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the first

The yarmarka (farmer's market) is about to close. Some of the people are already packing up, offering their last bruised tomatoes at half-price to anyone walking past them.  I am wandering, staring at bunches of herbs, at the same old options - cabbage, pepper, potato, garlic, apple, cucumber. But then I see a pile of peas. The season must have come early this year. I buy a kilo, and some mint. I know what is for dinner. We have not had it in eleven months.

At home, I rip the bag open, showing them to V. She stands by the kitchen table, eyes wide. I crack one open, showing her the little rounds inside. She plucks one out, her pinky pointing to the ceiling.
"Try it." I tell her.
She does, but she does not like it.

I pull out a bowl for them. She jumps up and down a few times. V always wants to help in the kitchen. I pull her to my lap, and we begin pulling them out from the shells. She learns quickly, tossing them with a flourish into the bowl, a few cascading to the flo…

dusty pianos (far from home)



Somehow I know that if I walk into the best restaurant in town, there will be a place at the bar for me. In between the thunder and the clouds I find the address and at the next seat is a woman with a fountain pen that has leaked all over her hands as she calculates the final grades for a class of tenth graders. The bartender is her friend and within minutes I am sipping a Dusty Piano, which is not on the menu. It has some barley whiskey and absinthe and many other ingredients. Sweet, sour, cool on my tongue I feel it wobble around my mouth as the sky grows dark.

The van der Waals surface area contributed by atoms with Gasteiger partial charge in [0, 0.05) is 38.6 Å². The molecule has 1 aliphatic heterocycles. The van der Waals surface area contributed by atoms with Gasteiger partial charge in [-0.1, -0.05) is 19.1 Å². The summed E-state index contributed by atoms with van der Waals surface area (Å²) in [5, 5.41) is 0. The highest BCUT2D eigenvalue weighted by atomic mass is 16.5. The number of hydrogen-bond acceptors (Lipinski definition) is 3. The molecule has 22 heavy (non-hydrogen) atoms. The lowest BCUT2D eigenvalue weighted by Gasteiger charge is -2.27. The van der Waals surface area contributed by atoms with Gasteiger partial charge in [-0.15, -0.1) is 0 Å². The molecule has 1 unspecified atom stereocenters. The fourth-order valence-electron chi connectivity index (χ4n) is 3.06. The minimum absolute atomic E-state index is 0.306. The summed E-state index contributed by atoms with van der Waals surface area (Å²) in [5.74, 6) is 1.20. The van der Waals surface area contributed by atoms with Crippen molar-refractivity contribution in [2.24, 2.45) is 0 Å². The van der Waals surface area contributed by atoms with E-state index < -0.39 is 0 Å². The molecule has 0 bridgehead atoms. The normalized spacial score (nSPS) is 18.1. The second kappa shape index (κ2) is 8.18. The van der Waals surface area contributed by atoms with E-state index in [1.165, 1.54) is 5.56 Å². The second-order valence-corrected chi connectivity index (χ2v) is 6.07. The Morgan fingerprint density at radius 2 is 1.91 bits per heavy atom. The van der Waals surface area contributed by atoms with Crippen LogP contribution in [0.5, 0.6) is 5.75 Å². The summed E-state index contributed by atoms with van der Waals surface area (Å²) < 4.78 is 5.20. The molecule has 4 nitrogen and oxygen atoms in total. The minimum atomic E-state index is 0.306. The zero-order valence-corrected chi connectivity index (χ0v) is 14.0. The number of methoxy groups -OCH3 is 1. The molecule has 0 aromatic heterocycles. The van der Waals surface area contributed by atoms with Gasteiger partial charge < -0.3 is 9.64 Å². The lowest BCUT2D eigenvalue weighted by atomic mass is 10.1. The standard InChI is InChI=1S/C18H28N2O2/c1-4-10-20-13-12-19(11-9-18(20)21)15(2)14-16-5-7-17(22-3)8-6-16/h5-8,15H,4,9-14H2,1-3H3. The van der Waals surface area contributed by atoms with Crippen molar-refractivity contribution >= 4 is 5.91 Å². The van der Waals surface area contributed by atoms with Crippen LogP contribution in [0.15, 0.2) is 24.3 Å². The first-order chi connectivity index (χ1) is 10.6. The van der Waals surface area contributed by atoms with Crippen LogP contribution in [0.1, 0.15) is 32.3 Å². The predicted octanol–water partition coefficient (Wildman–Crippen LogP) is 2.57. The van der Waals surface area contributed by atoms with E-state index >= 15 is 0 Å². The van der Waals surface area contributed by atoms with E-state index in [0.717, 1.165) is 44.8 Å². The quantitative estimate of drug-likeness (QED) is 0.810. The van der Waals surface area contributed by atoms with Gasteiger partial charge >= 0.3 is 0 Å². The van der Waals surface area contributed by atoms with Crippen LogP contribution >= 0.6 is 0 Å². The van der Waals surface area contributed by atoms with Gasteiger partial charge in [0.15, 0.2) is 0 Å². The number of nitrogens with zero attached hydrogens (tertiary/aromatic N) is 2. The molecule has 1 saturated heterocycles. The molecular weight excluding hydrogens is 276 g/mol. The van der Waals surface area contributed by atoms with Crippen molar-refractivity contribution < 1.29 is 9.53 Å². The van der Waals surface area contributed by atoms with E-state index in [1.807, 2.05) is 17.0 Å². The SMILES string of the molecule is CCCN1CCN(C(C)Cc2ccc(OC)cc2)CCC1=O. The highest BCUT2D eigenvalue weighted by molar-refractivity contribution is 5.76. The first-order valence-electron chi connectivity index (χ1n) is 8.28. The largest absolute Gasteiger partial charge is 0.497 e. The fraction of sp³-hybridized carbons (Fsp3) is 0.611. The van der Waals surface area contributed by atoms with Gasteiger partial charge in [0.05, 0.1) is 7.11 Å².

I eat salami and homemade pickles, lamb chops with a sweet pea puree, and then a sticky toffee that is disappointing but the bartender slides a little glass of madeira to me and somehow this makes things right. I finish with a ginger sazerac. The woman grading papers has gone home. Alone at the bar in some odd corner of Boulder, Colorado the world seems suddenly minuscule and infinite at the same time.

The streets are wet from rain and I have had that perfect combination of two cocktails and a glass of wine and those extra sips of madeira that put me over the top. I am not drunk and but I am not sober and my belly hurts from trying to finish that dessert.

There are streets musicians playing gospel, with barefoot girlfriends traipsing around. A man with a superhero cape and some balloons tied to his hat stands next to me. I give them all of the change in my pocket. He stalks off into the rain. I might have put some rubles in their case by mistake but I say thank you and they say thanks man.

I think of my girls on the other side of the world, about how I am very far away from them and there is nothing I can do to change that. I find my way back to the hotel, set the alarm for very early so I can take pictures of some old bicycles or graffiti before the taxi to the airport.

The sky is huge here, and there is silent lightning without a sound, just flashes in the sky. A young man walks in front of me singing in a loud voice with his hands shoved in his pockets.

          Where is my tuna,
          right right now.
          Where is my tuna,
          right right now.

I know he is saying tuna, nothing else. I feel like I am back in college again.






Comments

David said…
"Far From Home"

Maybe that has grown on you a bit? I know what you mean. I would love to see the street musicians face when he picks up the coin and it's in cyrillic with a double headed eagle. Givin you are in Denver he probably thinks he toked on the Hookah a little much. Good post. Check your email.
ZuD funck said…
Transformational writing. Don't stop. You possess a gift, nurture it wisely. I will visit you again.

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